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Facebook raises the bar for pages and ads -- for marketers, this means:

"Generations Now" Weekly
Facebook raises the bar for pages and ads -- for marketers, this means:
By Lisa LaMagna • Issue #76 • View online

The big news this week was Facebook’s change to its news feed. Users see even FEWER updates from “Pages you like” and more posts from friends and family.
Facebook has lost users to rival Snapchat and Instagram (FB owns Instagram). Younger audiences are leaving Facebook, which makes it even better for reaching the 50+ crowd. Facebook hopes that less clutter will keep younger users.
For Facebook advertisers, this means:
1. Less ad inventory – there will be fewer ads placed in feeds.
2. Less ad inventory – users are expected to spend LESS time on Facebook.
3. More competition – for brands that stay on Facebook, there is more competition to reach the same number of users.
4. Higher prices – increased scarcity and increased competition mean higher costs per thousand (CPM) and higher costs per click (CPC).
5. Advertising will continue to be judged on how much engagement ads create.
6. Facebook is still an advertising company. Content that is engaging and original and valuable will still rise to the top. Not just on Facebook, but in life.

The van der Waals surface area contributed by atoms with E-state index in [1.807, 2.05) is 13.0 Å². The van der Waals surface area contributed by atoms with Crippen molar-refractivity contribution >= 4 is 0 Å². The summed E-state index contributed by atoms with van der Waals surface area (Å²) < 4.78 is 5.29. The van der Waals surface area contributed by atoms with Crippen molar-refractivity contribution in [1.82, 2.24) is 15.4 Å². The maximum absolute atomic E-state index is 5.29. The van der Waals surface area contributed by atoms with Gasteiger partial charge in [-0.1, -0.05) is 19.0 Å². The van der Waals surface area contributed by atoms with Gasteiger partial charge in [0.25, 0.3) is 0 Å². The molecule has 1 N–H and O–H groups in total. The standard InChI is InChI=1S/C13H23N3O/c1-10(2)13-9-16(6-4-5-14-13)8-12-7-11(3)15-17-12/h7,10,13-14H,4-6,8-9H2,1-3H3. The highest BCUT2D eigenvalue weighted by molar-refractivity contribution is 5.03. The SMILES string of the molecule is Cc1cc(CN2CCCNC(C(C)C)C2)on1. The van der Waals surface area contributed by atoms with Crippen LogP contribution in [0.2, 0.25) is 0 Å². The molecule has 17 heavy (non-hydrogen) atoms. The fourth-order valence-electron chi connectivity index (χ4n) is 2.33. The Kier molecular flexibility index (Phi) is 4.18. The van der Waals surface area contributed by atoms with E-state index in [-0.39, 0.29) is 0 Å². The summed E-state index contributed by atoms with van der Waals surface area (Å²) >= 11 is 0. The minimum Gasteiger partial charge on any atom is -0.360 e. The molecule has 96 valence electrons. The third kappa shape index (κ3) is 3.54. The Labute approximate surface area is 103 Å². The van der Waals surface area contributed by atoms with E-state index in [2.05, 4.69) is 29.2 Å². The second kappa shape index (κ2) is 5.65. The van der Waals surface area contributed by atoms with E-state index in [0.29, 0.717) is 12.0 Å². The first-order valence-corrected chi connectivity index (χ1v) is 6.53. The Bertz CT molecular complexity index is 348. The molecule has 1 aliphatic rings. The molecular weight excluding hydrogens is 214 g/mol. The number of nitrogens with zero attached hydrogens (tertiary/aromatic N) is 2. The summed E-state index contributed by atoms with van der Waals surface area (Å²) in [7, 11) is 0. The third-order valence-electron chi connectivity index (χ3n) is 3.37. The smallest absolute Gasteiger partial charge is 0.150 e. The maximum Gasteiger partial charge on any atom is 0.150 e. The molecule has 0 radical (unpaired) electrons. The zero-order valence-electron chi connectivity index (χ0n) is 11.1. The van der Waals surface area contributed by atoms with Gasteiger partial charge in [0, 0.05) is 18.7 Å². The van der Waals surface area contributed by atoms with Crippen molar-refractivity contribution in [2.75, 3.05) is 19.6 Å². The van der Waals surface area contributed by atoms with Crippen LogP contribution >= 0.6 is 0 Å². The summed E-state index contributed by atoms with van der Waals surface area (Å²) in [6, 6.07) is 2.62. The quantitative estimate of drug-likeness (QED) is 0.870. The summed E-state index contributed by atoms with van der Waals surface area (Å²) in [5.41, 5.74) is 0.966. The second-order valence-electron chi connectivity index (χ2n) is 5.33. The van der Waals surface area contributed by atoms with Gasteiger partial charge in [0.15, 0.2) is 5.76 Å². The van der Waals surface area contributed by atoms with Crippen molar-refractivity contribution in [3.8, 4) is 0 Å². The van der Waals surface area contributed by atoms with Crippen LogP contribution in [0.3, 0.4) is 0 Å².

Hear how Facebook describes the changes:
Facebook Explains What Changes Mean for Users and Brands
Facebook Explains What Changes Mean for Users and Brands
Facebook ads, like YouTube ads, have been long underpriced compared to traditional media. Of course, it’s too early to know how much CPM and CPC prices will increase. 
Facebook’s changes affect Pages too: 
1.  Building a community around a page will be critical. A strong, authentic voice, a point of view, a real person who “owns” and nourishes conversation will keep organic (non-paid) traffic going. Active groups will be prioritized over pages.
2.  Individual posts will be judged more intensely for comments, likes and shares. And not just short comments, but conversational comments and long replies and exchanges.
3.  The number of “likes” a page will remain less important than how much each post is shared. Typically, a post to a page with 100,000 fans reached only 1,500 to 3,000 people –  1.5% to 3% of its fans. Now, that range will get smaller. Only the very best content will have a wider reach, unless pages pay to “boost” a post.
4.  Live videos will be key, and prioritized over pre-recorded videos and still photos and graphics. 
Facebook Overhauls News Feed With Less Clutter (Associated Press)
Facebook Overhauls News Feed With Less Clutter (Associated Press)
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Lifestyle
Stage X: Between Middle and Old Age
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Lisa LaMagna

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